News | Minnesota Vikings – vikings.com
PHILADELPHIA — The football often is referred to as the hopes and dreams of a team.
On Thursday, those hopes and dreams slipped the grip of the Vikings on Minnesota’s first punt return.
And again on Minnesota’s next possession, the first carry of the night by Alexander Mattison.
And again at the end of a 30-yard completion to Justin Jefferson.
And again during a sack of Kirk Cousins on Minnesota’s second play of the second half.
The end result was a 34-28 loss to the Eagles on Thursday Night Football.
Minnesota fell to 0-2 on the season, and Philadelphia improved to 2-0.
“You lose the turnover battle 4-1 … 7-1 in turnovers lost in two games, and we’ve lost by a combined nine points to two playoff teams from a year ago,” Vikings Head Coach Kevin O’Connell said. “So clearly, I’ve gotta coach it better from a standpoint of something we talk about every single day – ball security is a major, major focus in our football philosophy, but clearly I need to do a better job. And our staff, we need to go back and continue to find ways to re-emphasize how important it is when you have the football in your hands playing for the Minnesota Vikings. Because like I said, we’re really not giving ourselves clean opportunities to win these games, the way we’ve started.”
Each of the four fumbles brought consequences. The first denied good starting field position, and the second gave the Eagles to continue padding their time of possession.
Instead of Brandon Powell setting up the Vikings at the Philadelphia 35-yard line, Minneosta’s defense had to go right back on the field after a three-and-out. Safety Theo Jackson picked off Jalen Hurts to get the Vikings off the field, but Mattison’s fumble at the end of a 2-yard gain gave the ball right back at the Minnesota 39-yard line. The defense held the Eagles to a 55-yard field goal try that fluttered wide right.
“We’re probably gonna have to emphasize different ways of drilling [ball security],” O’Connell said. “Alex’s and Brandon’s were – that one comes up a lot, when you’re going to the ground, finishing forward, and it’s that punch you can’t see coming where you need to maintain those five points of pressure and all the way through the finish to the ground. And that’s the hardest thing.”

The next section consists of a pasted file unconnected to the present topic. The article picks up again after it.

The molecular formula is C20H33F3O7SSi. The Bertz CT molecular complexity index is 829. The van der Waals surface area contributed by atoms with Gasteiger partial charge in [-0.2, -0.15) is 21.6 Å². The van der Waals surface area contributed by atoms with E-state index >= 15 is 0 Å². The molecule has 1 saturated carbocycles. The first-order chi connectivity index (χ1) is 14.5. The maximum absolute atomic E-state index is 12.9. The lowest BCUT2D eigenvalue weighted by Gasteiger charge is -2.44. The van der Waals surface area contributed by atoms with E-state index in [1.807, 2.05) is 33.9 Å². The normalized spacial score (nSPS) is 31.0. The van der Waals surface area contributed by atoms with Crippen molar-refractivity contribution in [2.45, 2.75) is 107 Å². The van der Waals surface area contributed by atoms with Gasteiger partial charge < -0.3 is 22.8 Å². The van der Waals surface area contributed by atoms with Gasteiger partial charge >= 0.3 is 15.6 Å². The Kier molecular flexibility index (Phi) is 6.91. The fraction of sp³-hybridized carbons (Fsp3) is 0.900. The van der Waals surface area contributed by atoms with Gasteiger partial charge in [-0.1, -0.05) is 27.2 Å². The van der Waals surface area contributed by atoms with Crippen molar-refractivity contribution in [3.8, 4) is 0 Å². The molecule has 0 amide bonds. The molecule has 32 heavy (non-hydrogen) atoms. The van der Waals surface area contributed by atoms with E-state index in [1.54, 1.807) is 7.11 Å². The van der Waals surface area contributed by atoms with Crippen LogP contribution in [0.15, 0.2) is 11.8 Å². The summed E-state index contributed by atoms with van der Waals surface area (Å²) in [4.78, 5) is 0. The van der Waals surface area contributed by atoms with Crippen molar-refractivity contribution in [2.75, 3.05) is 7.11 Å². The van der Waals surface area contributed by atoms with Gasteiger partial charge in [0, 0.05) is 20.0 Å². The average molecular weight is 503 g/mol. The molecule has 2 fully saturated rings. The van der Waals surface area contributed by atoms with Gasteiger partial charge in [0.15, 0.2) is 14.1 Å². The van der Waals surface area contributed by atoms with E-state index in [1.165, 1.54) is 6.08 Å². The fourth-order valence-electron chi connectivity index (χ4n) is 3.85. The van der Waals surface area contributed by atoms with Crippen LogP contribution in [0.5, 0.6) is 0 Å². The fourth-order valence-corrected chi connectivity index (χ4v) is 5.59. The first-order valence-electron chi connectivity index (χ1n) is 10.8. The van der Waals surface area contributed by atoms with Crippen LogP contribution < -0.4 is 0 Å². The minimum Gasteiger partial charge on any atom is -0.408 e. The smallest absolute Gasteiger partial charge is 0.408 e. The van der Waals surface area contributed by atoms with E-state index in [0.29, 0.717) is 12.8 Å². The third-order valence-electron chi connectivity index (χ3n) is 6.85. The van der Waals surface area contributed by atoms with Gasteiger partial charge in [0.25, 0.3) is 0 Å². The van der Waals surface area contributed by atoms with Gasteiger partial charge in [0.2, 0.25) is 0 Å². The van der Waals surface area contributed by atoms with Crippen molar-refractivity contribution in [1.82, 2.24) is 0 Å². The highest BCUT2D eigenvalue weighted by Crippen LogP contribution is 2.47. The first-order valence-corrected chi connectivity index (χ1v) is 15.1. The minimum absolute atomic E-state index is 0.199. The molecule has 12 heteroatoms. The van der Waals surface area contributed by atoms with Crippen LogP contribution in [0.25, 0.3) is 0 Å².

But the biggest shift in momentum was the fumble by Jefferson, who caught a deep pass down the sideline but had the ball knocked away. Initially ruled a fumble out of bounds, review showed the flight of the ball crossed the goal line still inside the pylon.
“Clearly, nobody’s more torn up about that one than Justin. But we try to emphasize only reaching the ball out on fourth down,” O’Connell said. “But he’s a competitor. And he’s playing a heck of a football game and making plays, and he’s trying to do whatever he can to win because that’s ultimately what he cares about the most. But that was incredibly unfortunate at the time, and very similar to last week – late in the 2-minute, a chance to have the lead going into halftime, and then before you know it, the game got away from us.”
O’Connell said he thought the Vikings might be able to retain possession until he saw a final angle that better showed the flight of the football.
Kirk Cousins pointed out that if Jefferson had been at the 5-yard line, he wouldn’t have been reaching, or a little deeper placement of the football would have made it do the end zone.
It was a reminder that even on a high-flying offensive performance, the game can come down to a matter of inches on pivotal plays.
Instead of first-and-goal at the 1-yard line with 34 seconds left in the first half, the play resulted in a touchback for Philadelphia, which was able to then run four times and complete one pass for a total of 37 yards, getting the ball to the Minnesota 43-yard line with four seconds remaining in the first half.